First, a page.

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The Bontebok is a rare, medium-sized antelope (males weigh 68–86 kg and females about 56 kg) which is restricted in range to the coastal plain of the south western Cape district of South Africa. The largest herd in existence, consisting of about 250 animals, was studied for 15 months in the Bontebok National Park. Mating is seasonal, occurring in January to March. Females are in oestrus for only about 24 hours and will consort with any male during this time but due to the strongly territorial social system will often be restricted to the territory of a single male. Copulation is repeated many times during the oestrus period and is similar to that described for other members of the Bovidae.

The social structure consists of territorial males, very small nursery herds of females and young and a bachelor herd of up to 100 males of all ages. Calving is also seasonal and one birth was witnessed. Females remain with the herd during parturition. There is no lying out behaviour and calves follow their mothers from birth. Calves spent 80–90% of their time lying down for the first two weeks of their life and suckle every one to two hours. Calves less than five days old suckle for significantly longer than older calves.

Summary

Mating and parturition in Bontebok are strongly seasonal and gestation is about eight months. Most adult females with their young spend their time grazing on the territory of a territorial male in small nursery herds. The male pays attention to all females on his territory and addresses his courtship display to each of his females frequently at all seasons of the year. A female comes into oestrus for about 24 hours and will copulate many times with any male during this period though often she may remain on the territory of a single male. The male and the oestrus female may remain slightly apart from the other females in the group during the period of her oestrus. Copulation is very brief and is similar to other bovids, consisting of a single ejaculatory thrust. There is a marked lack of precopulatory or postcopulatory displays by the male and copulation is preceded only by the normal courtship display or by no display at all. Normally there are bouts of sexual activity involving many unsuccessful mountings and a few successful copulations interspersed with longer periods of other activities (e.g. grazing). The territorial system ensures that other males do not interfere with mating.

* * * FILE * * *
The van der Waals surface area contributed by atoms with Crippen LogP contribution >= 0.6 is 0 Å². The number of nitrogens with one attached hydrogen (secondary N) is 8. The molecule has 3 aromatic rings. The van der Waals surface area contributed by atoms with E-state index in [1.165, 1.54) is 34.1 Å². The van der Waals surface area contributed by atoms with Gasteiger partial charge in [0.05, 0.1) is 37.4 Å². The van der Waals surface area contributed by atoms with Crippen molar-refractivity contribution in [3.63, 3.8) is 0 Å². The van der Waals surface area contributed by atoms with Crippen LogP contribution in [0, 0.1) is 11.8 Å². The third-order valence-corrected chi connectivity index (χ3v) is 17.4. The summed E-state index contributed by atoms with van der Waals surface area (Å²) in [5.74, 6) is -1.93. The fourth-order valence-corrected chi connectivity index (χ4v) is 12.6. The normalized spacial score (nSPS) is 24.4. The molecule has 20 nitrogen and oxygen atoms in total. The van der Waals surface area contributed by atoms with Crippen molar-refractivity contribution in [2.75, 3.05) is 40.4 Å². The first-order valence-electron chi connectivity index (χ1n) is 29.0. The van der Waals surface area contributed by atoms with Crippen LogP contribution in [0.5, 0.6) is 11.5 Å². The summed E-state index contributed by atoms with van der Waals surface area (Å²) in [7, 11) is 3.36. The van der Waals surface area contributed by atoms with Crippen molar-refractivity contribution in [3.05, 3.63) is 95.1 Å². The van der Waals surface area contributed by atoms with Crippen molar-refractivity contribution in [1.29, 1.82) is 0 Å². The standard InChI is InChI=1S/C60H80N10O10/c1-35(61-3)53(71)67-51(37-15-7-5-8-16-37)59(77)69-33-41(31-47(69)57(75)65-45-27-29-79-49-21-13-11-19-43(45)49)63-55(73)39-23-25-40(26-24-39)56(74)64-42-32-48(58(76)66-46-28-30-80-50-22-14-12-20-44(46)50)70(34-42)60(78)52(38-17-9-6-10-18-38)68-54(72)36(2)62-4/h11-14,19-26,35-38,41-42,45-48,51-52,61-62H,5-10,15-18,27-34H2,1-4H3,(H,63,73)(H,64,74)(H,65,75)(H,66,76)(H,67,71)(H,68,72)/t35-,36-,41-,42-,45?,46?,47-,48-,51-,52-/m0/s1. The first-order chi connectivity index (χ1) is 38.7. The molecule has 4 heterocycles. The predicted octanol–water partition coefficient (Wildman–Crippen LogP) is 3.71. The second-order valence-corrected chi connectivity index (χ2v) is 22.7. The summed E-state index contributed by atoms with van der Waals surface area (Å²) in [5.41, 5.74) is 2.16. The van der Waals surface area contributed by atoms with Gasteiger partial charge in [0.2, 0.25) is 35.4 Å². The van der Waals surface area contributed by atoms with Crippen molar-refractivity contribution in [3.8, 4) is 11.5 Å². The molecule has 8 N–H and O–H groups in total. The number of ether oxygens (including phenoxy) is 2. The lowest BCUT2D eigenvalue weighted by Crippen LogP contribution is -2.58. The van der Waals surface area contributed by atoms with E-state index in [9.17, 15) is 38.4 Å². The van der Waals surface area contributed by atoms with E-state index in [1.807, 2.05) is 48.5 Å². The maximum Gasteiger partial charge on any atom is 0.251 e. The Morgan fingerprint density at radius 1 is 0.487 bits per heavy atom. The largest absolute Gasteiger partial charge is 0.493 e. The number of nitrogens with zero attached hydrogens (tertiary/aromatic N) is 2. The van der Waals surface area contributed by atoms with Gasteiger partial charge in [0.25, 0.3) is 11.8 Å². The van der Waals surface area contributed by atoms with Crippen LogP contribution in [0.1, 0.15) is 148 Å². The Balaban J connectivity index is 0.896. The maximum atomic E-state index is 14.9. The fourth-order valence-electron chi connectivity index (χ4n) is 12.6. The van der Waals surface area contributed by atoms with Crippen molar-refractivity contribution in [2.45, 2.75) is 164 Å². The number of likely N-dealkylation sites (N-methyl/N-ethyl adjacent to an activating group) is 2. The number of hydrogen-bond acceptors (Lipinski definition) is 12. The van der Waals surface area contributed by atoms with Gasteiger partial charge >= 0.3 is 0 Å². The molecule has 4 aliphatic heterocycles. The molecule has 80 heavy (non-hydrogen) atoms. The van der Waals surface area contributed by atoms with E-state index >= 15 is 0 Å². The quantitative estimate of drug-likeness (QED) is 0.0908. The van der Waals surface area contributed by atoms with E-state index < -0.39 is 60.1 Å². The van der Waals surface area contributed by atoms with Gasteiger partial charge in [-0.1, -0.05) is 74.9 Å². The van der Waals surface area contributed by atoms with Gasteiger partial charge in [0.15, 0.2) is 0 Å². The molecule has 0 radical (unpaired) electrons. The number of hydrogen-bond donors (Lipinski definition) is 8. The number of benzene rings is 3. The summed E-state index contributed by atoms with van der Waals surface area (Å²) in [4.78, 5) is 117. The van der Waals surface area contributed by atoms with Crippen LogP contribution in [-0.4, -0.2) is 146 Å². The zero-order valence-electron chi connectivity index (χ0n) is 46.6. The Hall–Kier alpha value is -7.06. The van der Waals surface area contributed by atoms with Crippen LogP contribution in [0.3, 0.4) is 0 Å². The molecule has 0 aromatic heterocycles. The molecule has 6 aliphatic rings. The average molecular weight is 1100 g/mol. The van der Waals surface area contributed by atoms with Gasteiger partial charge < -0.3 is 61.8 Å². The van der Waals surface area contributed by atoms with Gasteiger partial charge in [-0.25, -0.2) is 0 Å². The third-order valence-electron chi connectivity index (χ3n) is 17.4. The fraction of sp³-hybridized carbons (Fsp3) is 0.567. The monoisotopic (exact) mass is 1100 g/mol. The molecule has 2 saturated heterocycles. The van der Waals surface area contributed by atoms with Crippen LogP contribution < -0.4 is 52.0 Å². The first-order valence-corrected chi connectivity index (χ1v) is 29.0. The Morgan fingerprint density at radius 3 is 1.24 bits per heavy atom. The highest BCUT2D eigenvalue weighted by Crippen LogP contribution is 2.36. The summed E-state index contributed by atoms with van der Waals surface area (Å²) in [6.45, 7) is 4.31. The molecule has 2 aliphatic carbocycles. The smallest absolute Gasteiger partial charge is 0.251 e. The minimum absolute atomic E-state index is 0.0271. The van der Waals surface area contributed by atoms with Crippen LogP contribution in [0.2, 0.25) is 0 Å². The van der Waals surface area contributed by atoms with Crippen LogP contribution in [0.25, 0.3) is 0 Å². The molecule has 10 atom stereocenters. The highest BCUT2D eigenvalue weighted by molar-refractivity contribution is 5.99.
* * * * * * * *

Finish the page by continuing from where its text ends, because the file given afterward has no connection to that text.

The female calves in the herd and the calf runs with the mother from birth. There is no lying out behaviour. The females eats the foetal membranes but not the placenta which is dropped 4–6 hours later. Calves spend 80–90% of their day lying down during the first two weeks of life but by seven weeks spend 40% of the day grazing. Calves in the age bracket 6–11 days have a total suckling time during the daylight hours of 80–380 seconds. Calves five days old or less suckle for an average 58 seconds per event, while for 6–11 day olds this drops to 24 seconds—statistically a highly significant difference, suggesting a possible critical period for calf survival during its first five days of life. Occasional suckling continues up to the time the calf leaves its mother. Calves of both sexes leave their mothers at the age of about one year. The female pays her offspring little attention after the age of about three weeks and it is up to the calf to stay with its mother. A lost calf utters staccato bleats when looking for its mother.